Here are a few examples to illustrate how your worldview affects the way you see things. Suppose that one day a close friend tells you that she recently met with a spiritualist who put her in touch with a loved one who died ten years ago. Later that day, you read an article about a statue of the Virgin Mary that witnesses claim to have seen weeping blood. You also hear a news story on the radio about possible signs of complex organic life discovered on Mars. Your worldview—your background assumptions about God, the origin and nature of the universe, human beginnings, life after death, and so forth—strongly influences how you interpret these reports and react to them.

Worldviews also largely determine people’s opinions on matters of ethics and politics. What you think about abortion, euthanasia, same-sex relationships, public education, economic policy, foreign aid, the use of military force, environmentalism, animal rights, genetic enhancement, and almost any other major issue of the day depends on your underlying worldview more than anything else.

As you can see, then, worldviews play a central and defining role in our lives. They shape what we believe and what we’re willing to believe, how we interpret our experiences, how we behave in response to those experiences, and how we relate to others.

In the next two articles I’ll say more about the importance of worldviews and the benefits of thinking in terms of worldviews.


James N. Anderson (PhD, University of Edinburgh) is associate professor of theology and philosophy at Reformed Theological Seminary in Charlotte, and an ordained minister in the Associate Reformed Presbyterian Church. He is a member of the Society of Christian Philosophers, the British Society for the Philosophy of Religion, and the Evangelical Philosophical Society. He is the author of What’s Your Worldview?: An Interactive Approach to Life’s Big Questions (excerpt).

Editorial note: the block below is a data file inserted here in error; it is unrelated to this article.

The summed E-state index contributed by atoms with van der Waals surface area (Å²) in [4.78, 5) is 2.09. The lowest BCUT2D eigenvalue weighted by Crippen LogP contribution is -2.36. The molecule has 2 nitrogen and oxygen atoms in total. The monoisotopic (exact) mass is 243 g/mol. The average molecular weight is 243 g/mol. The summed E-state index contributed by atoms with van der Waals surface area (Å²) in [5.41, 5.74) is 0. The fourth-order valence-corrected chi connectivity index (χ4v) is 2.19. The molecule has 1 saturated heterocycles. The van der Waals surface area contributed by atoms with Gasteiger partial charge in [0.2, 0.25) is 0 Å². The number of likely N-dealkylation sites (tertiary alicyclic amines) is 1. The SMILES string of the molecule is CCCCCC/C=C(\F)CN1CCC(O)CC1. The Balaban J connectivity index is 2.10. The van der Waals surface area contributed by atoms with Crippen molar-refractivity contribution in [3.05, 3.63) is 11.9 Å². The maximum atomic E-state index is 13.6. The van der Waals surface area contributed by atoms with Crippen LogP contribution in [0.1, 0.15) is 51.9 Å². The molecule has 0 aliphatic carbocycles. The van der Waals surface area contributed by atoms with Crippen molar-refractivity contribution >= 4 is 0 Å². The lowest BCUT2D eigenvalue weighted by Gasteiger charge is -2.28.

Online source of the above article.

Intellectual Discipleship? Faithful Thinking for Faithful Living – Al Mohler

The biblical master narrative serves as a framework for the cognitive principles that allow the formation of an authentically Christian worldview. Many Christians rush to develop what they will call a “Christian worldview” by arranging isolated Christian truths, doctrines, and convictions in order to create formulas for Christian thinking. No doubt, this is a better approach than is found among so many believers who have very little concern for Christian thinking at all; but it is not enough.

A robust and rich model of Christian thinking—the quality of thinking that culminates in a God-centered worldview—requires that we see all truth as interconnected. Ultimately, the systematic wholeness of truth can be traced to the fact that God is himself the author of all truth. Christianity is not a set of doctrines in the sense that a mechanic operates with a set of tools. Instead, Christianity is a comprehensive worldview and way of life that grows out of Christian reflection on the Bible and the unfolding plan of God revealed in the unity of the Scriptures.